In Tony Martin’s paper, “Evidence in Mathematics” (in Truth in Mathematics, edited by Dales and Oliveri), he gives arguments that one should adopt axioms well up the large cardinal hierarchy (countably many Woodins, I believe) because they provide a good explanation for various facts that we can already observe from ZFC. This is because they are (approximately) equivalent to projective determinacy, which states that every “projective” set of real numbers has various nice properties. The investigation of these properties led to new unifying results in recursion theory, stating that various sets of Turing degrees contain cones, and that the Wadge degrees have a particular nice structure up to a very high level. Results related to these properties are now important in recursion theory and wouldn’t have been discovered without the axiom, and every particular consequence of these results that has been considered has in fact been verified directly from ZFC (though often in more difficult ways). Since projective determinacy is known to be independent of ZFC (if consistent), it seems that we need to postulate it in order to properly explain the phenomena we can already observe, just knowing ZFC.
Based on arguments like this, it seems that Quine misstated the naturalist position, when he said that it should tell us to adopt ZFC+V=L. His reasoning was that ZFC should be accepted because it is an indispensable part of our scientific explanations of the world. However, the only particular sets that are indispensable in these explanations are all constructible, so those are the only ones whose existence we should countenance (all the other sets seem to be in some sense idle, like the angels that make sure gravity keeps doing its job, and the elves that make quarks obey the strong nuclear force). Thus, we should believe that the constructible sets are all that exist, so V=L.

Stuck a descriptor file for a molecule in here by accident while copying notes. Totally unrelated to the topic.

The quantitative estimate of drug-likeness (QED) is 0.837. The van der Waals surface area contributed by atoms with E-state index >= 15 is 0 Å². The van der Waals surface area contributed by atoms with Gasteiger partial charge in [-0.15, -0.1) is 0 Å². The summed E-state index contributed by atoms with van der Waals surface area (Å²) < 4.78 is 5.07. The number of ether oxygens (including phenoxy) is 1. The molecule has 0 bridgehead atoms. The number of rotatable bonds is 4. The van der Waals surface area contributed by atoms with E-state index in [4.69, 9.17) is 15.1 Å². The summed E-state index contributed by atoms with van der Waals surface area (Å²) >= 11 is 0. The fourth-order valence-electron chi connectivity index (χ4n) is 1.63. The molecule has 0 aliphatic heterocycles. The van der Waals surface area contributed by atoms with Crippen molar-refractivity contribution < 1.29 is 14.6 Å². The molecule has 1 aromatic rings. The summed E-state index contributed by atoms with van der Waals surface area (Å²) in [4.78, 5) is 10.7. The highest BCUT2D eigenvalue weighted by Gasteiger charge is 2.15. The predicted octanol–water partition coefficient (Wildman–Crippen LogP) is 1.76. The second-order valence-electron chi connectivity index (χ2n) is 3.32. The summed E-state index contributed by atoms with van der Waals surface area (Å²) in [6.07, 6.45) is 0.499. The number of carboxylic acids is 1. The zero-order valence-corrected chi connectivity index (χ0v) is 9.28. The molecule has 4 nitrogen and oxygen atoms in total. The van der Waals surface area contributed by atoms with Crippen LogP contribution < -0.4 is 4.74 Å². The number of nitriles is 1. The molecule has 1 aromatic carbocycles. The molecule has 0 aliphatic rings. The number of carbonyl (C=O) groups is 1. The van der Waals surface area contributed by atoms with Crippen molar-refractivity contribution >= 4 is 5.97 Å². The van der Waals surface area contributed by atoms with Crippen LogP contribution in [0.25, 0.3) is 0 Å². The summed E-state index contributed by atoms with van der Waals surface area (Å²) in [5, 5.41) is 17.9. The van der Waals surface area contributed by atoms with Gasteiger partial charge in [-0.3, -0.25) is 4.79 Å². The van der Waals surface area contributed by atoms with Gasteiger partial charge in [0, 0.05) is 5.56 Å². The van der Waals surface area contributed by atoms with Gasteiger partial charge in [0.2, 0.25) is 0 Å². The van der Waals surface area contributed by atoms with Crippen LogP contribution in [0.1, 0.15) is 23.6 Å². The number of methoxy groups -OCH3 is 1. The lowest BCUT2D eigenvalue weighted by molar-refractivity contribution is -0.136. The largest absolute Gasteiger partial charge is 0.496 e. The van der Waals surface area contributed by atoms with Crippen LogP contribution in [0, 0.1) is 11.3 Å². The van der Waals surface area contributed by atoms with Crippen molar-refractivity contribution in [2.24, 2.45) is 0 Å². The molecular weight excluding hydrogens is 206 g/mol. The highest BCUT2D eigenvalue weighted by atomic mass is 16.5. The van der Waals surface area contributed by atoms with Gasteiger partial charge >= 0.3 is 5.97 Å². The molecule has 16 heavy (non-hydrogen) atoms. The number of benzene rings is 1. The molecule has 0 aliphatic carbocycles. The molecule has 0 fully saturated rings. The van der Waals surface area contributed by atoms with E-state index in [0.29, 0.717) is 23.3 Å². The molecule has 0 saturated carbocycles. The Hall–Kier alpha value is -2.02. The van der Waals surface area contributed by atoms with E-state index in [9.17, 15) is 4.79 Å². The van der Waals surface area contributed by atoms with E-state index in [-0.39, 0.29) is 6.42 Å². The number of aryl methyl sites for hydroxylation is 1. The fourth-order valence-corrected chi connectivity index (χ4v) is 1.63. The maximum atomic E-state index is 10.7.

But V=L is incompatible even with fairly weak large cardinal axioms (the existence of a measurable cardinal), and therefore with the stronger axioms advocated by Martin as part of an explanation of what’s going on with sets of Turing degrees and such. So I think Martin’s argument suggests that we do in fact have evidence for sets beyond L. This evidence may not be based directly in the physical world, but if Quine is serious about his holistic picture of science, then ZFC is just as much a part of science as relativity, and just as ZFC is justified because we need (large parts of) it for relativity (and just about every other scientific theory we’ve ever considered), and relativity is justified because it gives the best explanations of our observations, it seems that projective determinacy is justified because it gives the best explanations of phenomena in ZFC.
So if we believe the indispensability theorist, then we really should believe most of the large cardinal axioms, and not just ZFC. I mentioned this point in passing in a recent post.
However, I think most of this will be able to go through for the fictionalist just as well as for the indispensability-argument realist. If ZFC isn’t actually indispensable for our science, but is still quite useful, then someone like Hartry Field is willing to accept it at least as a good story, even if not literally the truth. But once we’re considering the story, I think we should adopt projective determinacy within the story as well. It seems to me that what is true in a fiction is not just literally what the author has asserted, but furhter facts may be as well, if they provide good explanations for what the author has in fact asserted. For instance, in a detective novel with a stupid detective, there may be enough clues presented for the reader to find out who did it, even if the detective never does and the author never explicitly says who did. And in a movie, it may become clear that a certain scene was actually a dream and not reality, because that’s the best way to reconcile it with the rest of the characters’ actions and desires. I think the audience discovers these facts in just the same way that we use inference to the best explanation in science (and our ordinary lives). Such inferences are always defeasible (we may find a better explanation, the author may explicitly deny the truth of the inference, further evidence may count against the inference, etc.) but it seems plausible that they are always active, whether in fiction or reality.
Therefore, I think that the fictionalist is just as justified in ascending the large cardinal hierarchy as the indispensability theorist, and both of them are in fact justified. Penelope Maddy is worried that they might not be, because of Quine’s argument I’ve paraphrased above (I’ve paraphrased that argument from my memory of Maddy’s paraphrase of it, so I may have misrepresented one or both of them through an inaccurate memory). This worry is a large part of what drives her to her position in Naturalism in Mathematics, but I think it is unjustified. Both the fictionalist and the Quinean naturalist should accept large cardinal axioms, just as Maddy believes set theorists should.